That is, in the surface layer of the hard thin film of amorphous carbon-hydrogen-silicon according to the present invention, both the diamond-like material in the amorphous carbon and the silicon carbide formed from silicon with carbon contribute to the formation of a surface layer high in hardness. Further concerning the low friction, diamond-like material itself has a low friction coefficient of from about 0.1 to 0.2, and this is further lowered by the formation of silicon oxide (SiO2) ascribed to the so-called "lubricity ascribed to contamination". That is, SiO2 was detected on the surface of the steel against which the thin film according to the present invention was applied for a friction and wear test, and combining this fact with the known effect of an SiO2 thin film on lowering friction coefficient to a relatively low value of about 0.2 by adsorbing gas or the like, it can be concluded that the synergetic effect of both leads to decreasing friction coefficient to a low value of 0.05 or less. In such circumstances, hydrogen further contributes to the lowering of friction coefficient, by being incorporated in the formation of the surface SiO2 as well as in the adsorption of a gas. The hard thin film of amorphous carbon-hydrogen-silicon of the present invention is realized accordingly, which is characterized by its high hardness and an extremely low friction coefficient.

BRIEF DESCRIPTION OF THE DRAWINGS

FIG. 1 is a schematic figure of a plasma-assisted chemical vapor deposition (PACVD) apparatus used in the Examples 1 to 6 according to the present invention;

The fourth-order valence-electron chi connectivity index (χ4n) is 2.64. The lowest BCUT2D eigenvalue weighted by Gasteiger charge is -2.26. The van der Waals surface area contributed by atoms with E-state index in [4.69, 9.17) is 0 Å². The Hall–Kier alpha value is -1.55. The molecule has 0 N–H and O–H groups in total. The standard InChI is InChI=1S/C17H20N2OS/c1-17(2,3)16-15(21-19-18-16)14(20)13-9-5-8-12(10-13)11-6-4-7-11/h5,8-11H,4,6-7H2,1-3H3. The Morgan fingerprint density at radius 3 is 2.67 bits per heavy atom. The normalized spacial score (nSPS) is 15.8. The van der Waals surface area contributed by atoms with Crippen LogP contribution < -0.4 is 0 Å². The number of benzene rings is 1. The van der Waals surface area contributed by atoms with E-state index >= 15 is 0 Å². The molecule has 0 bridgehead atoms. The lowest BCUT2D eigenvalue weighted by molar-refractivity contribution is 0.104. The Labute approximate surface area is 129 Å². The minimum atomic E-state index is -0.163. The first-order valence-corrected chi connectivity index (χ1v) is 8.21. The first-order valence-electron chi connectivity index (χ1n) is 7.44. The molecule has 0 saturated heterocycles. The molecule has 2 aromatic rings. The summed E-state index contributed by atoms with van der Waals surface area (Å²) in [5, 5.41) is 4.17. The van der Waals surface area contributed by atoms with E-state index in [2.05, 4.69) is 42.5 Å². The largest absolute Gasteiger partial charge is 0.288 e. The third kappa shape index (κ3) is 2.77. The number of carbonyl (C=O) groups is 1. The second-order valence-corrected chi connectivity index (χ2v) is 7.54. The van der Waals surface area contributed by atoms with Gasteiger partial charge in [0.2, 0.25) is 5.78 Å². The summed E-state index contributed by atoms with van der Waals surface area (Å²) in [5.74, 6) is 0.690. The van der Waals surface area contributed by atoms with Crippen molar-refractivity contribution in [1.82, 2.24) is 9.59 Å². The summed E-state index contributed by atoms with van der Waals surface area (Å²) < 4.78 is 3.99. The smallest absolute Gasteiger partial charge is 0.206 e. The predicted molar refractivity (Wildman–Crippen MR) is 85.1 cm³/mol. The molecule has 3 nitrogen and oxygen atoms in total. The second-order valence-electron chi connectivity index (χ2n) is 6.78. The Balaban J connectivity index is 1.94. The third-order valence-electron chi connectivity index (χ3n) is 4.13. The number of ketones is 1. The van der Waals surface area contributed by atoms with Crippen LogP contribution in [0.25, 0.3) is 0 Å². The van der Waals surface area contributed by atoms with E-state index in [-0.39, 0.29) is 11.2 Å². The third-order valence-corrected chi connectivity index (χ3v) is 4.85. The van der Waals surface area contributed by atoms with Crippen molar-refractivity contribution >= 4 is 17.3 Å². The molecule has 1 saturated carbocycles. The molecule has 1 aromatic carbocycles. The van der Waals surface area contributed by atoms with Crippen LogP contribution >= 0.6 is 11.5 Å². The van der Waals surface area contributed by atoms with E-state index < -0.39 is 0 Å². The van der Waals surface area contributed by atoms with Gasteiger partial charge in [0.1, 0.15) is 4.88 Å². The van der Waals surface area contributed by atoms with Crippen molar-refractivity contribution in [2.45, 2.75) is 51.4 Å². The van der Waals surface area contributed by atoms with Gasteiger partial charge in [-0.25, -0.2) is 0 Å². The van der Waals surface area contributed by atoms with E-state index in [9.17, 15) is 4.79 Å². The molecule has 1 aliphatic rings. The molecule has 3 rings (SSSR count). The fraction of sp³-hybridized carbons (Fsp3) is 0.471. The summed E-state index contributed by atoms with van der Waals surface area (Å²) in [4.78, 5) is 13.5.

FIG. 2 shows the laser Raman spectra of the thin films obtained in Example 1 according to the present invention and Comparative Example 1;

FIG. 3 shows the laser Raman spectra of the thin films obtained in Examples 2 and 3 according to the present invention and in Comparative Examples 2 to 5;

FIG. 4A shows the relationship between the friction coefficient of the thin films obtained in Examples 1 to 3 according to the present invention and those obtained in Comparative Examples 2 to 5, to the carbon content of the thin film excluding hydrogen;

FIG. 4B shows the relationship between the friction coefficient of the thin films obtained in Comparative Example 1 and those obtained with carbon-hydrogen-titanium, and the carbon content of the thin film excluding hydrogen; and

FIG. 5 shows the laser Raman spectra of the thin films obtained in Example 4 according to the present invention and in Comparative Example 8.

DETAILED DESCRIPTION OF THE INVENTION

The hard and lubricant thin film of amorphous carbon-hydrogen-silicon according to the present invention is characterized by that it possesses a high hardness and a low friction coefficient of 0.05 or less, and by that it is an amorphous thin film comprising carbon and hydrogen as the major components and contains a diamond-like carbon, wherein the amorphous thin film comprises from 30 to 50% by atomic of hydrogen and the rest comprises 70% by atomic or more of carbon with the rest comprising a silicon-based material as the major component.